The Gaza Freedom flotilla is evidence of the paradigm shift that's taking place in international humanitarian aid.
In the old paradigm, charities tended to work getting aid to victims of natural and political disasters without many legal obstacles. Charities didn't have to worry about regulations that could potentially label them as terrorists themselves. And the work tended to be done under the political radar, in fact. And in most cases, the point was to deliver the aid, not to transform the process of delivering aid into a political action.
But since 2001, due to the war on terrorism, governments and regulators have explicitly and implicitly declared international humanitarian aid organizations to be combatants when their work provides aid that, even inadvertently, falls into the hands of organizations considered by some governments to be terrorists.
And because the climate has become so politicized, instead of shrinking from being slurred as combatants, some charities have been galvanized, and have become less passive in their response to oppression and deprivation.
The people involved in the Gaza Freedom flotilla are the most recent, high profile example of the new paradigm. They delivered aid directly to people in Gaza in a way that also simultaneously sought to break the Israeli blockade and raise global awareness of the consequences of the international sanctions against Gaza. They made a political statement. And in response to their actions, the Israeli government labeled them as terrorists and demanded that the humanitarian aid supplies be turned over to the government of Israel, who would then deliver those supplies to people the government deemed worthy of receiving aid. Of course, the charity refused.
It's not a new pattern for governments to demand that charities work through them. Communist governments and dictatorships have made similar demands of international humanitarian aid shipments for decades. And in that old paradigm, during the cold war, a charity would likely have considered it a moral failing to allow the oppressor to choose which of the oppressed should receive aid.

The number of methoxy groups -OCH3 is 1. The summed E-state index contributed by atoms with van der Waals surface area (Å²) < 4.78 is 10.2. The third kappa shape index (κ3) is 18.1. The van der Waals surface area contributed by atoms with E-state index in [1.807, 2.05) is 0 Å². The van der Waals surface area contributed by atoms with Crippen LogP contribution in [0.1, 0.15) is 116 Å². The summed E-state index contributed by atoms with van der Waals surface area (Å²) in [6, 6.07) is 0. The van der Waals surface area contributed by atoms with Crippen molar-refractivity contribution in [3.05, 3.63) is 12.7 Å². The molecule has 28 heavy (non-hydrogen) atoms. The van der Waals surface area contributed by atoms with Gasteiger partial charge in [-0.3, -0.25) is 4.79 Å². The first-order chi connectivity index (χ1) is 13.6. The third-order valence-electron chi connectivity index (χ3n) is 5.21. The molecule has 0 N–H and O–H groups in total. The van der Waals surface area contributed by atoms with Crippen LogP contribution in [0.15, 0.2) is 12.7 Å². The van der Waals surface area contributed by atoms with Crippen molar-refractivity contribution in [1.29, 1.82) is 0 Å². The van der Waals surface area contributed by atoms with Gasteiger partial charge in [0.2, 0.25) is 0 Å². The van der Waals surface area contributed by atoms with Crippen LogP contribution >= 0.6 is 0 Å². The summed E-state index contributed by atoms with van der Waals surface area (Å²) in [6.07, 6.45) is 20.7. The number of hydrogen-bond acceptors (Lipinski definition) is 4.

In fact, prior to the war on terrorism, many aid organizations took measures to actively thwart governments' attempts to become intermediaries in aid delivery. Does anyone believe that Robert Mugabe can be trusted to provide aid to human rights activists in Zimbabwe? Instead, in many cases, those charities found "underground" means to deliver the aid, and yet remained apolitical.
But in the new paradigm of international humanitarian assistance, as in the case of the Gaza Freedom flotilla, because aid delivery has become political, we will witness more groups convert humanitarian aid delivery into political action.
And the situation becomes even more complicated because when governments and regulators invoke the language of the war on terrorism, and accuse non-government activists of supporting terrorist organizations, that often incites activists to accuse the governments of being oppressors or terrorists. The Prime Minister of Turkey even called the Israeli actions "inhumane state terrorism."
Because of the paranoia and politics which have become part of the new paradigm of international philanthropy, many charities have backed off from funding and delivering needed humanitarian aid when there is danger that their participation will be criticized. Just as the priest in the parable Jesus told about the Good Samaritan: some people are choosing to pass by on the other side of the road so they don't have to determine whether the person lying there, beaten, naked and bleeding, is a victim of terror or a terrorist.
For food, education and health care to reach real victims, we need humanitarian issues to be governed by humanity rather than politics.